I have spent morethan half my life wrestling with bars of steel at insane temperatures. Traditionally, blacksmiths have been trained by being apprenticed to a master-blacksmith, but my skills have been gained by trial and error, as a self taught ‘smith.
In my early days, I was a slave to tradition, until I was introduced to the Art Nouveau architecture of Victor Horta and Hector Guimard, plus large doses of Charles Rennie Macintosh and Frank Lloyd Wright. I was inspired to look outside of blacksmithing, towards all manner of arts and crafts, to steal with my eyes.
I realised that British blacksmithing lacked innovation, so I set about producing work which I would design and make, not from a two- dimensional perspective, but to work in 3-D, to create spacial awareness using the medium of hot forged (hammered) metal. At the same time, I was aware of the difficulties artists were experiencing in using steel as a material for sculpture, due to the need for complex workshop techniques and equipment. So I set about bringing art to blacksmithing and taking blacksmithing skills to art.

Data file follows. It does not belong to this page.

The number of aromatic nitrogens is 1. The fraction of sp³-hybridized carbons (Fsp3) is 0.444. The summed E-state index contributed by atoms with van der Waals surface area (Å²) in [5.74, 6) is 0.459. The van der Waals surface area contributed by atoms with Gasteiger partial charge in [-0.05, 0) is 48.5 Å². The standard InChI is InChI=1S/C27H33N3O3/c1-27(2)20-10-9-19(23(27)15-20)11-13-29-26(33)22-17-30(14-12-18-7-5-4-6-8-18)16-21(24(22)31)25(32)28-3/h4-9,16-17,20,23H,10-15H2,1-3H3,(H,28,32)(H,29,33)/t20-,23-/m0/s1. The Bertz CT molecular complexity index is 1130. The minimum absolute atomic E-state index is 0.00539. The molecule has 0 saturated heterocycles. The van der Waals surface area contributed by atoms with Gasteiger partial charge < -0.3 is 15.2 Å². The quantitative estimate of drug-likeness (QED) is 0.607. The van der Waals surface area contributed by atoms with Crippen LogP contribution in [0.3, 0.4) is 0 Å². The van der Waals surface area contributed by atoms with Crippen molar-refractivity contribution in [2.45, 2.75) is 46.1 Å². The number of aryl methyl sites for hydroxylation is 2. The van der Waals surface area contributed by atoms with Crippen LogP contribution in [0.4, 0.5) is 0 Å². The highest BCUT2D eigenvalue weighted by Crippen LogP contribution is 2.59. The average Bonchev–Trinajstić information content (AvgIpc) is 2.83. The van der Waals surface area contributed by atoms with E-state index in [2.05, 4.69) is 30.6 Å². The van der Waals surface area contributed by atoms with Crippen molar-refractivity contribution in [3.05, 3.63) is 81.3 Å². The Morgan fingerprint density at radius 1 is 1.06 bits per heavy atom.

I freed myself from the shackles of traditional blacksmithing, in order to create, rather than just make, in the way previous generation of blacksmiths had done.
I wanted to be an artist blacksmith, not merely a technician in metal, to take blacksmithing to a higher level.
I was spurred on by the quotation attributed to Henry Ford ( in abridged form)
“Tradition is bunk, history is bunk! The only history of note, is that which we make today!”